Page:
PolicyMic Summer Reading List: Growing Up and Growing Older With 'A Tree Grows in Brookyn'
Editors Note: Throughout the summer, we are going to run a series of articles called the PolicyMic Summer Reading List where users write about their favorite books. We’d love to cover a wide variety of books and we’d love for lots of users to contribute to this series. Do you have a favorite book you’d like to write about? Let Elena Sheppard know, (firstname.lastname@example.org) and soon you too could be featured as a part of this series! Check out the first in the series here and the second here.
"Serene was a word you could put to Brooklyn, New York."
I have read these words probably more than a thousand times. They comprise the first line of Betty Smith's classic, A Tree Grows in Brooklyn.
To be clear, I didn't grow up in Brooklyn (Manhattan born and raised, though my father and grandfather were both Brooklyn-born) and I don't live there now, but I have read and re-read that book more times than I can count since my late grandmother gifted it to me sometime in the late '80s.
The novel, set in the early 20th century, moves back and forth over the span of about 20 years, ranging from the courtship of Francie's parents, Johnny and Katie, to her own 16th year, though not chronologically. In essence, Smith writes the world through Francie's eyes, and through the eyes of a young girl, even a small corner of the world can seem very, very big.
An avid childhood reader and writer, I felt a kinship with heroine Francie Nolan. Despite the decades between us, I could identify with Francie's tendency to escape into books and stories. I shared her love for literature and theater, for the catharsis they could offer. Like Francie, I wrote because by doing so I could create my own altered reality.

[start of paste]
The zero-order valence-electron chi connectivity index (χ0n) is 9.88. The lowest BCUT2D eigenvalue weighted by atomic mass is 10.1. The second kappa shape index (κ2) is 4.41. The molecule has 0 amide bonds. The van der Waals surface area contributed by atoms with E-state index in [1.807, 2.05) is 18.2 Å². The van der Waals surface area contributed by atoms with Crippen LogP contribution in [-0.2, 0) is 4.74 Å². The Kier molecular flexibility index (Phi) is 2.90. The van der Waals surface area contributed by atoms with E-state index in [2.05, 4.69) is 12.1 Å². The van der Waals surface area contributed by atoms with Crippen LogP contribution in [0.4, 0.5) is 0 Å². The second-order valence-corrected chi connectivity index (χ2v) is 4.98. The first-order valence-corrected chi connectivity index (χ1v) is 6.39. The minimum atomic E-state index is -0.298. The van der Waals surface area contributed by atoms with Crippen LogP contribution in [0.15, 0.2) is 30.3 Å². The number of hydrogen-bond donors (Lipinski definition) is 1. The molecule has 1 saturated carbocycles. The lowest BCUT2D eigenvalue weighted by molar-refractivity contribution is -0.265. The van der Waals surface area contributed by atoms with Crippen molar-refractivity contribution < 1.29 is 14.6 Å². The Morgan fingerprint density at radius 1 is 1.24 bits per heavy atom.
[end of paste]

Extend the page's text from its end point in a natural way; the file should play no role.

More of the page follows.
As an adult, I've come to also gain sympathy for, and identify with, Katie Nolan, a steely woman who is the backbone of her family. Katie, I believe, helped me become resourceful. After all, is it really possible to read about how to make meals from scarcely more than stale bread a thousand times and not grow up to be someone who avoids wasting food by whatever creative means necessary?
While Francie inherits her fanciful, dreamer nature from her father, a deeply loving and deeply flawed alcoholic singer, it is from her mother that she gets her creativity, her strength and her resolve.
I think that's one of the things I love most about A Tree Grows in Brooklyn. It can grow with you. The journey of reading it is different at 16 than it was at 9. The scenes and characters meant one thing at 24 and mean quite another at 33.
It's been quite a while since I've read the book from start to finish. Usually, I just open to a random page, read for a while and then go on my way. I go back to it when I'm overwhelmed, when life is moving too quickly, and when I need to stop and take in myself and my surroundings, and to think, as Francie did:
"If I can fix every detail of this time in my mind, I can keep this moment always."
This is the copy of "A Tree Grows in Brooklyn" given to me more than two decades ago. It has accompanied me to at least 15 countries. It has been accidentally drowned in swimming pools and bathtubs, and what remains of its cover is held together by multiple layers of tape. The pages have been turned so many times, they feel velvet-soft. I will never, never get rid of this book.
"The untold want by life and land ne'er granted,
Now voyager sail thou forth to seek and find"